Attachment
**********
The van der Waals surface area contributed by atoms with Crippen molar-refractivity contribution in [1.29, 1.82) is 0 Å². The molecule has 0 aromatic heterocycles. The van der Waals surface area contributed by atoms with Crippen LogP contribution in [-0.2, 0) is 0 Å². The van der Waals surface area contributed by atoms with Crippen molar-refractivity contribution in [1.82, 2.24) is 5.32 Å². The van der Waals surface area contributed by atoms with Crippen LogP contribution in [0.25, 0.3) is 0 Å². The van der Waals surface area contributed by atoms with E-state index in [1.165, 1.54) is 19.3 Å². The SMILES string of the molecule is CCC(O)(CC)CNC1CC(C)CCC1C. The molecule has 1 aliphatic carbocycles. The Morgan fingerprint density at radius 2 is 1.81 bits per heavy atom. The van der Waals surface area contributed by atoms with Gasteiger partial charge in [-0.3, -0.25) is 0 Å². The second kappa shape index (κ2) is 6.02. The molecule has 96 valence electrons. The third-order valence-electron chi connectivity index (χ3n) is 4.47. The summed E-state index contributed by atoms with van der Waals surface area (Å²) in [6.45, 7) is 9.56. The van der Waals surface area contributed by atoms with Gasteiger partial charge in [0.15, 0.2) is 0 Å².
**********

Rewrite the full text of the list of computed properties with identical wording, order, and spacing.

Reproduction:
The van der Waals surface area contributed by atoms with Crippen molar-refractivity contribution in [1.29, 1.82) is 0 Å². The molecule has 0 aromatic heterocycles. The van der Waals surface area contributed by atoms with Crippen LogP contribution in [-0.2, 0) is 0 Å². The van der Waals surface area contributed by atoms with Crippen molar-refractivity contribution in [1.82, 2.24) is 5.32 Å². The van der Waals surface area contributed by atoms with Crippen LogP contribution in [0.25, 0.3) is 0 Å². The van der Waals surface area contributed by atoms with E-state index in [1.165, 1.54) is 19.3 Å². The SMILES string of the molecule is CCC(O)(CC)CNC1CC(C)CCC1C. The molecule has 1 aliphatic carbocycles. The Morgan fingerprint density at radius 2 is 1.81 bits per heavy atom. The van der Waals surface area contributed by atoms with Gasteiger partial charge in [-0.3, -0.25) is 0 Å². The second kappa shape index (κ2) is 6.02. The molecule has 96 valence electrons. The third-order valence-electron chi connectivity index (χ3n) is 4.47. The summed E-state index contributed by atoms with van der Waals surface area (Å²) in [6.45, 7) is 9.56. The van der Waals surface area contributed by atoms with Gasteiger partial charge in [0.15, 0.2) is 0 Å².